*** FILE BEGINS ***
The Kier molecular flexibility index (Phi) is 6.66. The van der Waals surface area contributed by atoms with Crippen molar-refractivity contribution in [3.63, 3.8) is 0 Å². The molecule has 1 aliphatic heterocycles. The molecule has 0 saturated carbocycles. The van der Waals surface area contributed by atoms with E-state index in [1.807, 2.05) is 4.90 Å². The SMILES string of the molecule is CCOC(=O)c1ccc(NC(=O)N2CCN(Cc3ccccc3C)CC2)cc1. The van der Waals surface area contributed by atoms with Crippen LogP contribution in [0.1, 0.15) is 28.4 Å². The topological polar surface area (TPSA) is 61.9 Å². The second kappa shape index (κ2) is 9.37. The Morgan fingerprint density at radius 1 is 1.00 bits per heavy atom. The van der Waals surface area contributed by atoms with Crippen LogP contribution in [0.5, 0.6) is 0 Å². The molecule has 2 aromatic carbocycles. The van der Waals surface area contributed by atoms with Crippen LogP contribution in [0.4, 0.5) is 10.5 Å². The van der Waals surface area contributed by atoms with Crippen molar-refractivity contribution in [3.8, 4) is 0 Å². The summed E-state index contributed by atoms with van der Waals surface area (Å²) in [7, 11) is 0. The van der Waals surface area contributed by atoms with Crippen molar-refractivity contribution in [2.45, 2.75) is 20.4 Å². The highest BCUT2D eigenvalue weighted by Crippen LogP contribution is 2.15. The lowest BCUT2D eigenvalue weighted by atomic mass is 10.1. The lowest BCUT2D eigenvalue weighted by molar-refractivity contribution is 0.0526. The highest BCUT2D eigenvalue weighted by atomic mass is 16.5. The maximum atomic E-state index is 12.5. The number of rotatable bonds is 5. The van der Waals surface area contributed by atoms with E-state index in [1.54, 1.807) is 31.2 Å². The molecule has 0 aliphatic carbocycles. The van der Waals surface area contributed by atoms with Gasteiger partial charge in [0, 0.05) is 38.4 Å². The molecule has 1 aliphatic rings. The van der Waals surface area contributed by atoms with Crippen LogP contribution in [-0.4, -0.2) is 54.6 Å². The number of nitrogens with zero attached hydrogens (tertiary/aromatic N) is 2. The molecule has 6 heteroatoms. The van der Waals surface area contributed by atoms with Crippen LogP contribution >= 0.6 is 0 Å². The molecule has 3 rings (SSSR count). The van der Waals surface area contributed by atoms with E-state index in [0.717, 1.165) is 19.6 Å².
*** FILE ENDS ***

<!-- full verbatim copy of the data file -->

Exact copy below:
The Kier molecular flexibility index (Phi) is 6.66. The van der Waals surface area contributed by atoms with Crippen molar-refractivity contribution in [3.63, 3.8) is 0 Å². The molecule has 1 aliphatic heterocycles. The molecule has 0 saturated carbocycles. The van der Waals surface area contributed by atoms with E-state index in [1.807, 2.05) is 4.90 Å². The SMILES string of the molecule is CCOC(=O)c1ccc(NC(=O)N2CCN(Cc3ccccc3C)CC2)cc1. The van der Waals surface area contributed by atoms with Crippen LogP contribution in [0.1, 0.15) is 28.4 Å². The topological polar surface area (TPSA) is 61.9 Å². The second kappa shape index (κ2) is 9.37. The Morgan fingerprint density at radius 1 is 1.00 bits per heavy atom. The van der Waals surface area contributed by atoms with Crippen LogP contribution in [0.5, 0.6) is 0 Å². The molecule has 2 aromatic carbocycles. The van der Waals surface area contributed by atoms with Crippen LogP contribution in [0.4, 0.5) is 10.5 Å². The van der Waals surface area contributed by atoms with Crippen molar-refractivity contribution in [3.8, 4) is 0 Å². The summed E-state index contributed by atoms with van der Waals surface area (Å²) in [7, 11) is 0. The van der Waals surface area contributed by atoms with Crippen molar-refractivity contribution in [2.45, 2.75) is 20.4 Å². The highest BCUT2D eigenvalue weighted by Crippen LogP contribution is 2.15. The lowest BCUT2D eigenvalue weighted by atomic mass is 10.1. The lowest BCUT2D eigenvalue weighted by molar-refractivity contribution is 0.0526. The highest BCUT2D eigenvalue weighted by atomic mass is 16.5. The maximum atomic E-state index is 12.5. The number of rotatable bonds is 5. The van der Waals surface area contributed by atoms with E-state index in [1.54, 1.807) is 31.2 Å². The molecule has 0 aliphatic carbocycles. The van der Waals surface area contributed by atoms with Gasteiger partial charge in [0, 0.05) is 38.4 Å². The molecule has 1 aliphatic rings. The van der Waals surface area contributed by atoms with Crippen LogP contribution in [-0.4, -0.2) is 54.6 Å². The number of nitrogens with zero attached hydrogens (tertiary/aromatic N) is 2. The molecule has 6 heteroatoms. The van der Waals surface area contributed by atoms with Crippen LogP contribution >= 0.6 is 0 Å². The molecule has 3 rings (SSSR count). The van der Waals surface area contributed by atoms with E-state index in [0.717, 1.165) is 19.6 Å².